Allan Schore says that the primary task of childhood is for a child to learn to regulate his emotions. This begins in infancy as caregivers comfort and calm babies and toddlers when they are in distress. This includes all of the negative emotions—fear, sadness, anger, shame, disgust, hopeless despair—as well as positive emotions. Yes, sometimes we need to bring someone who is over stimulated down from a high that has gone on for too long.
What Does This Look Like?
Example One: Ann was so tired! And now the baby was crying again. Her mother had urged her to let little Noah cry it out, but Ann knew better. She knew that her baby was still learning to regulate his emotions, so she rolled out of bed and soothed him, then got back in bed and slept hard until morning.
Example Two: Three-year-old Emma was in tears. They had looked and looked and could not find her doll. Maggie was lost. Emma’s father scooped up his little girl. “I know you miss, Maggie. She was a good companion to you.” Emma cried a bit more, “It’s okay to cry, Emm. Maggie mattered to you.” Emma looked into her father’s eyes and saw compassion. She snuggled against him and then went to sleep in his arms. I am hungry, he thought. But I am going to let her have a little rest. Her doll was important to her. Lord, help us find Maggie.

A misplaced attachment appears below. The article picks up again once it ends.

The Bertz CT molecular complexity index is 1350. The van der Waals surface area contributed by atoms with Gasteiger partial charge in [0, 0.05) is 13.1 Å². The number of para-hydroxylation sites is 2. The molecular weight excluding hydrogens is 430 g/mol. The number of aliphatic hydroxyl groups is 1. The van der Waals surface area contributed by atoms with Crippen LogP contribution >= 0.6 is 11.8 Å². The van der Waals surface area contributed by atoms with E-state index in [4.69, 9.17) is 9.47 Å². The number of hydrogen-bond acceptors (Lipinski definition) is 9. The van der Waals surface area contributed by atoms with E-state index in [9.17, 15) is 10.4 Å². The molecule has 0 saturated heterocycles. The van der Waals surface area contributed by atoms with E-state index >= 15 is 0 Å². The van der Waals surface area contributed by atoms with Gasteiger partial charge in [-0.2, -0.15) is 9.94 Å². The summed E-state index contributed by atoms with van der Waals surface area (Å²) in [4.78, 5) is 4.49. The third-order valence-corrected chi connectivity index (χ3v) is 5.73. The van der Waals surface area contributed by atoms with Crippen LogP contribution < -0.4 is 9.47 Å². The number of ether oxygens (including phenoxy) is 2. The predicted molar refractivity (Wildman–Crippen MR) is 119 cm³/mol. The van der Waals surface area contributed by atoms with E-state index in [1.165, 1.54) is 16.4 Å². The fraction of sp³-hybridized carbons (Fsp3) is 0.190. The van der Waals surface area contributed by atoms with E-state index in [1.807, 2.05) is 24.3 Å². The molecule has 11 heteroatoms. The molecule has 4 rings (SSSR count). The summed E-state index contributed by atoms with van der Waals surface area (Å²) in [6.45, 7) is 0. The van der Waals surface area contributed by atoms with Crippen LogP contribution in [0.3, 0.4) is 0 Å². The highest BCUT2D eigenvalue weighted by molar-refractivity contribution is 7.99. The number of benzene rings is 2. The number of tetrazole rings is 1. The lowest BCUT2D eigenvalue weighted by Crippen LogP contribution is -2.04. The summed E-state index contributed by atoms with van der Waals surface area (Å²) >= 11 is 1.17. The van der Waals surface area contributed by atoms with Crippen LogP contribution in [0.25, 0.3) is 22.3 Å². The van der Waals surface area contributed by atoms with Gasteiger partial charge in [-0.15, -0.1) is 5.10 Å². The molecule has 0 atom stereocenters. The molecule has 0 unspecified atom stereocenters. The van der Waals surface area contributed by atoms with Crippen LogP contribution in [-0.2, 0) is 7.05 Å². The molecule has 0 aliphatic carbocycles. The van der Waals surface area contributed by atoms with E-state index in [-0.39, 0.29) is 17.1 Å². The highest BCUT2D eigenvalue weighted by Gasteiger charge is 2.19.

Living in Joy and Shalom
We all need to live in alternating rhythms of high-energy joy and low-energy shalom. [ii] We experience joy when someone is glad to be with us. We experience shalom when we are able to quiet our hearts, minds, and bodies. A baby learns to live in joy and shalom through experience. If a family pays attention to everyone’s energy levels, so that no one gets overwhelmed, the baby will learn that taking a break to rest is normal and good. Parents who have more capacity need to read the baby’s cues and synchronize with her state—happy and playful? Ready to rest? Wanting interaction?
What This Looks Like?